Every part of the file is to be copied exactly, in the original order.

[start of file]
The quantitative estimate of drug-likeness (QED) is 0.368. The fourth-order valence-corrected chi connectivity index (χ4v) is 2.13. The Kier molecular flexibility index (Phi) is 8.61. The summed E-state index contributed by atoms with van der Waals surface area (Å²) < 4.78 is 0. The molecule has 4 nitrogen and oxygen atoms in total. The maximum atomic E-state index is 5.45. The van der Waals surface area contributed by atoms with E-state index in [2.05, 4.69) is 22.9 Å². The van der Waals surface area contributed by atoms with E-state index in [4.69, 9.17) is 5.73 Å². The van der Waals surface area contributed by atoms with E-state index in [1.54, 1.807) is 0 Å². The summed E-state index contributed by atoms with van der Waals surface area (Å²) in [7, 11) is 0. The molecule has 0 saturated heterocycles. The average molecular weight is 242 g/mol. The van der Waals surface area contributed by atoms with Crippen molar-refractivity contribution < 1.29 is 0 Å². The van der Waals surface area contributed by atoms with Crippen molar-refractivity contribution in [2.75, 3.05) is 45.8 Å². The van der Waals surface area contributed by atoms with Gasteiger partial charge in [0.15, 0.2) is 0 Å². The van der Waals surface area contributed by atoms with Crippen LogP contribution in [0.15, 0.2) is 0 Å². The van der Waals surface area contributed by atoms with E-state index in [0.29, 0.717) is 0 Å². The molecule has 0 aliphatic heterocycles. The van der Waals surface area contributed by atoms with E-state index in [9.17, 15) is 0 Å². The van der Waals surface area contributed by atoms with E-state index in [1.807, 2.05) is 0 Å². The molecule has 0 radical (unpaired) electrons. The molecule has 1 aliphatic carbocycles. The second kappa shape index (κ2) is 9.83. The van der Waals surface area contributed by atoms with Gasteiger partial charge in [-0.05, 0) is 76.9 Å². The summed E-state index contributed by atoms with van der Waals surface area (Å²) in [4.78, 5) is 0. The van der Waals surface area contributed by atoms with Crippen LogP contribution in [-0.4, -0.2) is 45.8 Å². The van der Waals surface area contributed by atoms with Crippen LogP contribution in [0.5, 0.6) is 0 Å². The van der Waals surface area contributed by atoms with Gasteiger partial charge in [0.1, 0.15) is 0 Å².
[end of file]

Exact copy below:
The quantitative estimate of drug-likeness (QED) is 0.368. The fourth-order valence-corrected chi connectivity index (χ4v) is 2.13. The Kier molecular flexibility index (Phi) is 8.61. The summed E-state index contributed by atoms with van der Waals surface area (Å²) < 4.78 is 0. The molecule has 4 nitrogen and oxygen atoms in total. The maximum atomic E-state index is 5.45. The van der Waals surface area contributed by atoms with E-state index in [2.05, 4.69) is 22.9 Å². The van der Waals surface area contributed by atoms with E-state index in [4.69, 9.17) is 5.73 Å². The van der Waals surface area contributed by atoms with E-state index in [1.54, 1.807) is 0 Å². The summed E-state index contributed by atoms with van der Waals surface area (Å²) in [7, 11) is 0. The molecule has 0 saturated heterocycles. The average molecular weight is 242 g/mol. The van der Waals surface area contributed by atoms with Crippen molar-refractivity contribution < 1.29 is 0 Å². The van der Waals surface area contributed by atoms with Crippen molar-refractivity contribution in [2.75, 3.05) is 45.8 Å². The van der Waals surface area contributed by atoms with Gasteiger partial charge in [0.15, 0.2) is 0 Å². The van der Waals surface area contributed by atoms with Crippen LogP contribution in [0.15, 0.2) is 0 Å². The van der Waals surface area contributed by atoms with E-state index in [0.29, 0.717) is 0 Å². The molecule has 0 aliphatic heterocycles. The van der Waals surface area contributed by atoms with E-state index in [9.17, 15) is 0 Å². The van der Waals surface area contributed by atoms with E-state index in [1.807, 2.05) is 0 Å². The molecule has 0 radical (unpaired) electrons. The molecule has 1 aliphatic carbocycles. The second kappa shape index (κ2) is 9.83. The van der Waals surface area contributed by atoms with Gasteiger partial charge in [-0.05, 0) is 76.9 Å². The summed E-state index contributed by atoms with van der Waals surface area (Å²) in [4.78, 5) is 0. The van der Waals surface area contributed by atoms with Crippen LogP contribution in [-0.4, -0.2) is 45.8 Å². The van der Waals surface area contributed by atoms with Crippen LogP contribution in [0.5, 0.6) is 0 Å². The van der Waals surface area contributed by atoms with Gasteiger partial charge in [0.1, 0.15) is 0 Å².